Reflecting on a fishing year can be quite frustrating when you consider the hours you have actually spent fishing versus the time you undertook to give yourself at the beginning of the season.
Excuses there are many, most validated by the need to bring home the bacon and not having the time to indulge yourself. It’s the realisation of another year passing you by that drives home the simple truth that time is one commodity you just can’t buy, so you better bloody spend it wisely.
I get to fish more than most folk, living in the heart of Trout country and also being fortunate enough that my passion for fly fishing is my means of making a living. But pictures and programmes rarely tell the timeline of any journey and 2019 has seen our intrepid bunch of anglers sweat bullets for any result.
An Angolan Tarpon adventure kicked off my year, but with rains not falling in the highland meant an absence of fish in the Kwanza estuary…6 days, no fish! This was immediately followed by a road trip across the boerewors curtain to Gkhui Gkhui and a chance to hone our dry fly skills. On the day of our arrival Van Der Kloof dam above, decided to release water, resulting in us not throwing a fly. Four days and not a rod even assembled.  En route back, an attempt to recover the tour at Sterkies saw an initial run on the sight fishing that this beautiful lake is renowned for, but a kidney stone had other ideas, giving me a few days in the hospital to sulk about the sad state of affairs.

Kwanza River

Fortunately, March kept me at home base and the onset of Autumn restored by spirits with some productive sessions on the Brown Trout rivers and trophy Rainbow lakes that WildFly has nurtured since the turn of the century.

Brown Trout at trophy Rainbow lakes nurtured by WildFly

With a new Four Seasons hotel opening, Desroches in Seychelles was next on the cards and I can honestly tell you that I didn’t sleep the week before, such was the overwhelming excitement…until we got there! The weather has put paid to many a fishing excursion, but to have nothing but rain for the next four days and a sea that no skipper would attempt to fish in, witnessed the dampened spirit go demented.

Bonefish at St. Josephs

Luckily a brief day’s break in the storm got us onto St Joseph’s and I revelled in the acceleration of the bonefish and wallowed in being able to land the holy grail of the IndoPacific Permit. My mojo was back and the wheel really turned in April with an invite to the legendary atolls of Farquhar and Alphonse, with Fly Castaway and the Alphonse Fishing Company respectively.

IndoPacific Permit

St. Josephs

Fishing is measured by many scales, but in the two decades that I have been filming with a fly, never have I experienced such an incredible saltwater fishery. There was scarcely a species that wasn’t ticked off the bucket list, and witnessing the GT’s around the feeding frenzy of birds off Goelette was as humbling as it gets.
It is worth noting that during the 18 days that these 3 unbelievable destinations were available to explore, only 8 were fishable due to the torrid climatic conditions.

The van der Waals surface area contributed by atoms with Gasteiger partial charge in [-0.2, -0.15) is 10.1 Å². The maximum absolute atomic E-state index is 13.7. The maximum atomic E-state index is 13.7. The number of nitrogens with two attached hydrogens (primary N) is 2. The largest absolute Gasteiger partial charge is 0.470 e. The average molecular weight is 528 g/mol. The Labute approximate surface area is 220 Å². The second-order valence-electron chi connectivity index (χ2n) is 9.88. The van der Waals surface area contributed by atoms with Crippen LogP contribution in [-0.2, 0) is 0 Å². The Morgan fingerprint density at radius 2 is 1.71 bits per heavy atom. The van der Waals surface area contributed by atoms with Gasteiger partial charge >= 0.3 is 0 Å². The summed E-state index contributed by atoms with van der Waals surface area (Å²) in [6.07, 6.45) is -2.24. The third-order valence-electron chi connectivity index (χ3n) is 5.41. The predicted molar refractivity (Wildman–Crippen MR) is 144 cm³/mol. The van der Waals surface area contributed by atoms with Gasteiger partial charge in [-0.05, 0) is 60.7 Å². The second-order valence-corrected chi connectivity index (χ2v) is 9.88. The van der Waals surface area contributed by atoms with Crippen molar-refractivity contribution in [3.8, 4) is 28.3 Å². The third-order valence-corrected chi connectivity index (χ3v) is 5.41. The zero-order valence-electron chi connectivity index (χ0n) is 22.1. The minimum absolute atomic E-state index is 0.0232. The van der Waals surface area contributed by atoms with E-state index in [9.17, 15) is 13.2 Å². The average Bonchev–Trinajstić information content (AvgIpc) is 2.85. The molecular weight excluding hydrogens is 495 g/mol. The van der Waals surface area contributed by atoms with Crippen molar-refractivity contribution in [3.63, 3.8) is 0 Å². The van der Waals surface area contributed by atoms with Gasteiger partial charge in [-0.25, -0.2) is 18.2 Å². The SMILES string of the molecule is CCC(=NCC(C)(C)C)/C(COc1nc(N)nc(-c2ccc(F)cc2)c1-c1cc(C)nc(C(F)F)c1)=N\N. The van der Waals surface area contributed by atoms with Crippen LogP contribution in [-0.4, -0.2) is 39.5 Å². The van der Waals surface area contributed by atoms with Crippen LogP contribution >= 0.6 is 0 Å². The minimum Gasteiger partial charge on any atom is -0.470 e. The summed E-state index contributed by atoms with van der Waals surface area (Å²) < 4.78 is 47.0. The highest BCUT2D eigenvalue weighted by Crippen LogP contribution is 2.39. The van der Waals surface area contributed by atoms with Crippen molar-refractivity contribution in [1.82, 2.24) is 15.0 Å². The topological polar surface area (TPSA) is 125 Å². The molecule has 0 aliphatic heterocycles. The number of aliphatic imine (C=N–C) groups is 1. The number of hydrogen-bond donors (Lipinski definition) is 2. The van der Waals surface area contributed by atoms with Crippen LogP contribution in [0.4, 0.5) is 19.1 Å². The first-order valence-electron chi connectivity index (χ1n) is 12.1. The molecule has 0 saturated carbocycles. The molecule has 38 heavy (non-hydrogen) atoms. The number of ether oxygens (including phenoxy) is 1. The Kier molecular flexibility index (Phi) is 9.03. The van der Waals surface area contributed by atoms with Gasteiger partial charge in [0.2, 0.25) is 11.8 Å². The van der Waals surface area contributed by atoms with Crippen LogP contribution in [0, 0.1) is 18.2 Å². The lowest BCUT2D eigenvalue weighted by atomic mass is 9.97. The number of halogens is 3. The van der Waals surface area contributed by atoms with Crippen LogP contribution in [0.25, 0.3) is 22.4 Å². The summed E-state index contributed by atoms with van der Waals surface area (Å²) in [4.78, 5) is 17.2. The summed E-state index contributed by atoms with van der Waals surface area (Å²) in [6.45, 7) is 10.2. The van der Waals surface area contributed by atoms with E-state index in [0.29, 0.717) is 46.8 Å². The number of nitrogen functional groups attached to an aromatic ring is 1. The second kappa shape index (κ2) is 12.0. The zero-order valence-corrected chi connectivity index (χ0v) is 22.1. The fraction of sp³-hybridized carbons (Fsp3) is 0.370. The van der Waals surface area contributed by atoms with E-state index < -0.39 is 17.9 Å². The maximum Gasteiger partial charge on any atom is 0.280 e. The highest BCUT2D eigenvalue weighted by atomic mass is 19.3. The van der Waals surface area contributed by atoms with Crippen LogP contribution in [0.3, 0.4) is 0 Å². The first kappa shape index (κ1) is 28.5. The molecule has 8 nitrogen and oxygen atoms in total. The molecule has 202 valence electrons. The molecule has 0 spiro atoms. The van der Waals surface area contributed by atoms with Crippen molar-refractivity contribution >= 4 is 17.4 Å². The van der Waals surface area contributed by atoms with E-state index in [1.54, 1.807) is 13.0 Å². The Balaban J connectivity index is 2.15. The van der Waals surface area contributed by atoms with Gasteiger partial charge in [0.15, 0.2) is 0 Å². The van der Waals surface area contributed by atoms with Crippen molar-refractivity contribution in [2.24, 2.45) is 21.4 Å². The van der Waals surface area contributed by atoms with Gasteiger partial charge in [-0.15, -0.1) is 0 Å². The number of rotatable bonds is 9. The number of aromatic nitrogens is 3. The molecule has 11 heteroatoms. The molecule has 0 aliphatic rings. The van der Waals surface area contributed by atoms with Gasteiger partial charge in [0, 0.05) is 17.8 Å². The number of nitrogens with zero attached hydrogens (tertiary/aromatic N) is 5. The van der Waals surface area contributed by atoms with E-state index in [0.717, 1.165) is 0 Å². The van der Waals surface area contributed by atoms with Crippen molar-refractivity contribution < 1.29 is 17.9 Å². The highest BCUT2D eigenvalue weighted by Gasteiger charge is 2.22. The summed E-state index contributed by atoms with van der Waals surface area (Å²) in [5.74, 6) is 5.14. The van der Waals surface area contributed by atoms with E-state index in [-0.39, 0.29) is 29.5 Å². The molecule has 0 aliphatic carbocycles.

A trip to Mozambique, hosting prize winners, was squeezed in May, forcing me to polish my guiding skills and getting a fresh appreciation for the marine life off the coast of Bazaruto island.
June/July was the TOPS Corporate Challenge, which in its 18th anniversary set a festivity benchmark that keeps Notties legendary. As host, I don’t fish, but reliving the fly fishing exploits with every entrant after each day is immensely satisfying, knowing that the Trout have thrived despite being in a drought cycle in South Africa.

TCC Leg 2

Tops Corporate Challenge

And it is always the weather gods who have the last say, the August and September winds and unsettling pressure systems destroyed a lot of chances to tour, but we forced a ‘Kalahari Outventure’ down the mighty Orange and words just cannot do it justice. Majestic scenery, translucent water teeming with large and smallmouth yellows is only surpassed by the lack of digital interference and camaraderie that a rafting adventure embodies.

Kalahari Outventures

The Mighty Orange

Early October got us back to my favourite wilderness area on the planet, the lower Zambezi at Bains River Camp…but the wind was relentless. It might have given us respite from the 40-degree heat, but it was enough to give you ingrown hairs.
A trip to IFTD in Colorado, a stone’s throw from the Rockies coupled with chalk stream territory in the UK followed, but the old foe of Father Time just wouldn’t accommodate any fly time.
By November, if you haven’t had your fly fix, the Koi in your pond starts to look inviting, but again thankfully I’m in the Trout belt and few know that this is the most underrated lake fishing month of the year. So with a bunch of reprobates, I enjoyed the finest weekend of Trout fishing that I can remember, ending my year on a complete high.
I can never say that I don’t get the opportunity to fish, but I can safely say that this year we literally bled for those that we landed. I’ve often wondered how many casts it takes to catch a fish, but compound fractions just aren’t my forte. Fortunately, on our fishing journeys, it’s the “Royal We” that captures the memories and I’m lucky enough to have Brad, Jeremy and Rhuan to enjoy some unforgettable expeditions with.
When it comes to your fishing year, remember it’s only with good mates that you’ll savour any experience and above all, time doesn’t stand still, so don’t let any opportunities go begging.